today I executed sudo journalctl and I saw many entries like
20 21:39:16 osmc sshd: PAM 2 more authentication failures; logname=
uid=0 euid=0 tty=ssh ruser= rhost=18.104.22.168
20 21:39:18 osmc sshd: pam_unix(sshd:auth): authentication failure;
logname= uid=0 euid=0 tty=ssh ruser= rhost=22.214.171.124 user=root
20 21:39:20 osmc sshd: Failed password for root from 126.96.36.199 port
20 21:39:22 osmc sshd: Failed password for root from 188.8.131.52 port
20 21:39:24 osmc sshd: Failed password for root from 184.108.40.206 port
20 21:39:24 osmc sshd: Received disconnect from 220.127.116.11: 11: [preauth]
The attacks are still happening.
How to check whether they compromised my RPI2 and how to prevent
this type of attacks.
I need ssh opened to the public addresses.
Pick a good strong password for the OSMC user and set it with
You should also automatically block access from any IPv4s with repeated fail login attempts. This can be done with fail2ban. You can read more about it here:
geez, if your gonna have it simple enough on port 22 you can expect that sort of things to happen. As Sam said fail2ban is a good start there is also 2-step verification using google services
good luck and have fun
fail2ban is a start. Something else would be running SSH on a different port than 22, but that comes with several difficulties. Not as destructive but still problematic would be a port redirection configured in your router from incoming port e. g. 39641 to port 22 of Raspi’s IP.
One might even think about using a certificate for SSH and disabling pure password logins.
Anyway, the login attempts are most likely not from actual people but automated scripts scanning whole IP ranges for logins on standard ports.
they can try and fail…
doesn’t matter if 22 is open
How about iptables approach?
/sbin/iptables -N LOGDROP
/sbin/iptables -A LOGDROP -j LOG
/sbin/iptables -A LOGDROP -j DROP
iptables -I INPUT -p tcp --dport 22 -i eth0 -m state --state NEW -m recent --set
iptables -I INPUT -p tcp --dport 22 -i eth0 -m state --state NEW -m recent --update --seconds 60 --hitcount 4 -j LOGDROP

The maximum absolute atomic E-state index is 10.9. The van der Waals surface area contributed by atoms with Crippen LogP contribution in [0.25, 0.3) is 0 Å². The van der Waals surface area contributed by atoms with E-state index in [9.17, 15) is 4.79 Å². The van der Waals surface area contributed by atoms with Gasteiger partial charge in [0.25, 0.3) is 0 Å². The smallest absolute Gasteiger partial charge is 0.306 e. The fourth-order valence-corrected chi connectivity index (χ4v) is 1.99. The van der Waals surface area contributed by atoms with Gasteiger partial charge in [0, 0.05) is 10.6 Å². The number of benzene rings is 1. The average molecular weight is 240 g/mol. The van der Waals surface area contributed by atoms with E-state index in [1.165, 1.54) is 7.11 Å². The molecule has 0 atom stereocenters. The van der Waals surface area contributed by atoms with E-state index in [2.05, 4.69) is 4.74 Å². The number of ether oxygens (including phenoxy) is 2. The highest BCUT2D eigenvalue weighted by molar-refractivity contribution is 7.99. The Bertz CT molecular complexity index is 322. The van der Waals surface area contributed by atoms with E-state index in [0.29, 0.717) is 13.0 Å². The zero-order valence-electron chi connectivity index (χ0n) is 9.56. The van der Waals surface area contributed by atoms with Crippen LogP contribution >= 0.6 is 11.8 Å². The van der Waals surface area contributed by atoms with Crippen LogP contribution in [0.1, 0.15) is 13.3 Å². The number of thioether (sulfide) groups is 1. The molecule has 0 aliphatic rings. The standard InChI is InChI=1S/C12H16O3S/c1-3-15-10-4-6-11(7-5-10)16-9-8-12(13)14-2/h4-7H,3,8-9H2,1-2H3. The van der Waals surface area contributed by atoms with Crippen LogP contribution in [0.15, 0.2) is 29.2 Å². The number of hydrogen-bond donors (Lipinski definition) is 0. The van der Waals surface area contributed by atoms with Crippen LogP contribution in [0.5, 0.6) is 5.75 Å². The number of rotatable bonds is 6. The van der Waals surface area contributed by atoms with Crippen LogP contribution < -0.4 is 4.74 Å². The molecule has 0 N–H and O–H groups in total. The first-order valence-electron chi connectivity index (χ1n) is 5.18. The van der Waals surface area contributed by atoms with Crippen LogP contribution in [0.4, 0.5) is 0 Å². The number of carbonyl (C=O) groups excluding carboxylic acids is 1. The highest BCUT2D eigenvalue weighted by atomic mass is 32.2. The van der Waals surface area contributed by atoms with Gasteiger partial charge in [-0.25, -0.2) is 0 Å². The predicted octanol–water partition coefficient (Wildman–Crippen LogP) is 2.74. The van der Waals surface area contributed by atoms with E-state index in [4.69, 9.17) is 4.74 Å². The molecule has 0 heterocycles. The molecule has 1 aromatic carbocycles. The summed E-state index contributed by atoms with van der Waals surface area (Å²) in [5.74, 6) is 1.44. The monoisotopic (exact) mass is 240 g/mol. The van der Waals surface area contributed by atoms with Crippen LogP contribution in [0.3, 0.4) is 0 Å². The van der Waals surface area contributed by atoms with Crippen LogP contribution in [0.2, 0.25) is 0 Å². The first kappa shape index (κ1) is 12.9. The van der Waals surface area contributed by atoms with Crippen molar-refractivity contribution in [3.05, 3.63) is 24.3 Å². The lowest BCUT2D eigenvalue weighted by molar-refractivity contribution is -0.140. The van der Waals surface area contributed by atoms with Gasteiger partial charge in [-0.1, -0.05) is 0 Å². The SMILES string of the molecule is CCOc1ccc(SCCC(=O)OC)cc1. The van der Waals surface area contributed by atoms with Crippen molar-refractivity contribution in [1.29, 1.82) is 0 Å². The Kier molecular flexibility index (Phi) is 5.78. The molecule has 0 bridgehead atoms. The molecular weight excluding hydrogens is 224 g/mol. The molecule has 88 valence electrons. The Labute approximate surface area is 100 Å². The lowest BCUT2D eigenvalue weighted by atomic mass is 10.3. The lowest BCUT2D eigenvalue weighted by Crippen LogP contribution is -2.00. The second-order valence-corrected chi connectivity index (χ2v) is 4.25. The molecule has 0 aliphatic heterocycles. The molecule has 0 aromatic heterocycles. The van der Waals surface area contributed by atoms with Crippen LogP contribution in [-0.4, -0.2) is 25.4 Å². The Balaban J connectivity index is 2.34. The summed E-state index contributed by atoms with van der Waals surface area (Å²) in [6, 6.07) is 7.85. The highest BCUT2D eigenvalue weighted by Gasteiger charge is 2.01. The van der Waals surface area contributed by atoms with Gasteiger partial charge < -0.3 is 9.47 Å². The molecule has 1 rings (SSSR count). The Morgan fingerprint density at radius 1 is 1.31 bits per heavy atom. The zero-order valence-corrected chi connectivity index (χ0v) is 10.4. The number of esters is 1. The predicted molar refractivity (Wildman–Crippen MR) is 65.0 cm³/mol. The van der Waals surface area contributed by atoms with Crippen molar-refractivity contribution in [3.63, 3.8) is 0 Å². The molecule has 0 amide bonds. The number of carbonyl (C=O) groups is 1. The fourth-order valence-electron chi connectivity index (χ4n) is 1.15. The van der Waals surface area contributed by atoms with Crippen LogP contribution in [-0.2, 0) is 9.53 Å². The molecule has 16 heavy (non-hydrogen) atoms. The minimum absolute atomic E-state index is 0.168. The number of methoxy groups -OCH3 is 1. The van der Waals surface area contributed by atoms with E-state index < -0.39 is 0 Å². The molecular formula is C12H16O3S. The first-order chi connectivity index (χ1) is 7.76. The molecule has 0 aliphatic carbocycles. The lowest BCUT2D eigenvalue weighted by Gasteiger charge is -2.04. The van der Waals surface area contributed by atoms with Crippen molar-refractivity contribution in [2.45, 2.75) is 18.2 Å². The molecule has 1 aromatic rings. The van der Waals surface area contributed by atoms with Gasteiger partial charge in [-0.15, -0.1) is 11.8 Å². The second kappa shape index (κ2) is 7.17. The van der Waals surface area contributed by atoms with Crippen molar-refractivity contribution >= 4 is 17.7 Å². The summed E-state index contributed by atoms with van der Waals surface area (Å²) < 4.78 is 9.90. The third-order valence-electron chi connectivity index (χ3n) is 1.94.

Block SSH Brute Force Attacks with IPTables)
fail2ban uses iptables.
those rules will work, but you probably want an ACCEPT on ESTABLISHED before to play it safe
If I forbid ssh login by password and use only keys for login, that will also help, wouldn’t it?
Why not just change SSH to a non-standard port??!
Easiest way is to change the SSH port in your router to an non standard and forward to 22 - IF you really need access to you PI from the outside!
I don’t think that using non-standard port we can call protection.
Changing the port on it’s own is not enough however it will still eliminate 99% of the blind port scanning that is searching for IP addresses with port 22 open hoping to “get lucky”. On a non standard port only someone that was specifically targeting your IP address would bother to scan for a wide range of ports to find an open SSH server.
A good way to deal with this is to use ssh keys to login and disable password login - that way there’s nothing for them to try. Here’s a how-to:
SSH, or secure shell, is the most common way of administering remote Linux servers. Although the daemon allows password-based authentication, exposing a password-protected account to the network can open up your server to brute-force attacks. In this
One thing though - once you enable this, you will need your key file to be on whatever computer you login from, but it’s completely passwordless and very very secure.
I have just done it. Thanks